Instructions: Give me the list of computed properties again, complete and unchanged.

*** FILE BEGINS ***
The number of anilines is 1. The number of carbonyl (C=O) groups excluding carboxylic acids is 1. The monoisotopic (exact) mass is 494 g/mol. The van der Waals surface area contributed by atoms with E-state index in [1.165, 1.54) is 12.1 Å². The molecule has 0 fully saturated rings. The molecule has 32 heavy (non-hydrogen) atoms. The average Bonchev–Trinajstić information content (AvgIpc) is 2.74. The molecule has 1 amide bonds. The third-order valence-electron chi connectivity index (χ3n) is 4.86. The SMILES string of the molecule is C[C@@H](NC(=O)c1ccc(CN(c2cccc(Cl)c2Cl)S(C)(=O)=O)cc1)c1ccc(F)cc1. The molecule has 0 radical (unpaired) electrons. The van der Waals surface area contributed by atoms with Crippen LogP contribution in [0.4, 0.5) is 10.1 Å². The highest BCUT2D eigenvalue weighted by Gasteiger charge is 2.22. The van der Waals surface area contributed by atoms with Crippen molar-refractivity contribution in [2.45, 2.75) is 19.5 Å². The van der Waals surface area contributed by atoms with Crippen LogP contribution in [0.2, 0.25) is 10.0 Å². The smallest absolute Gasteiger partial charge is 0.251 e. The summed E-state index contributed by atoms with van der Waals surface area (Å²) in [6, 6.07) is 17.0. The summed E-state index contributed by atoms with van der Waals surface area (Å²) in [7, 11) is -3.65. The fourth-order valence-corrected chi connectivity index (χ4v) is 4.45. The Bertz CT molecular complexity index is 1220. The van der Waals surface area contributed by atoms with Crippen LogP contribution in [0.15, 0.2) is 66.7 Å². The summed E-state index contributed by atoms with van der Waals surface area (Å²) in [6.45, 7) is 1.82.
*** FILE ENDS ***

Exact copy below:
The number of anilines is 1. The number of carbonyl (C=O) groups excluding carboxylic acids is 1. The monoisotopic (exact) mass is 494 g/mol. The van der Waals surface area contributed by atoms with E-state index in [1.165, 1.54) is 12.1 Å². The molecule has 0 fully saturated rings. The molecule has 32 heavy (non-hydrogen) atoms. The average Bonchev–Trinajstić information content (AvgIpc) is 2.74. The molecule has 1 amide bonds. The third-order valence-electron chi connectivity index (χ3n) is 4.86. The SMILES string of the molecule is C[C@@H](NC(=O)c1ccc(CN(c2cccc(Cl)c2Cl)S(C)(=O)=O)cc1)c1ccc(F)cc1. The molecule has 0 radical (unpaired) electrons. The van der Waals surface area contributed by atoms with Crippen LogP contribution in [0.4, 0.5) is 10.1 Å². The highest BCUT2D eigenvalue weighted by Gasteiger charge is 2.22. The van der Waals surface area contributed by atoms with Crippen molar-refractivity contribution in [2.45, 2.75) is 19.5 Å². The van der Waals surface area contributed by atoms with Crippen LogP contribution in [0.2, 0.25) is 10.0 Å². The smallest absolute Gasteiger partial charge is 0.251 e. The summed E-state index contributed by atoms with van der Waals surface area (Å²) in [6, 6.07) is 17.0. The summed E-state index contributed by atoms with van der Waals surface area (Å²) in [7, 11) is -3.65. The fourth-order valence-corrected chi connectivity index (χ4v) is 4.45. The Bertz CT molecular complexity index is 1220. The van der Waals surface area contributed by atoms with Crippen LogP contribution in [0.15, 0.2) is 66.7 Å². The summed E-state index contributed by atoms with van der Waals surface area (Å²) in [6.45, 7) is 1.82.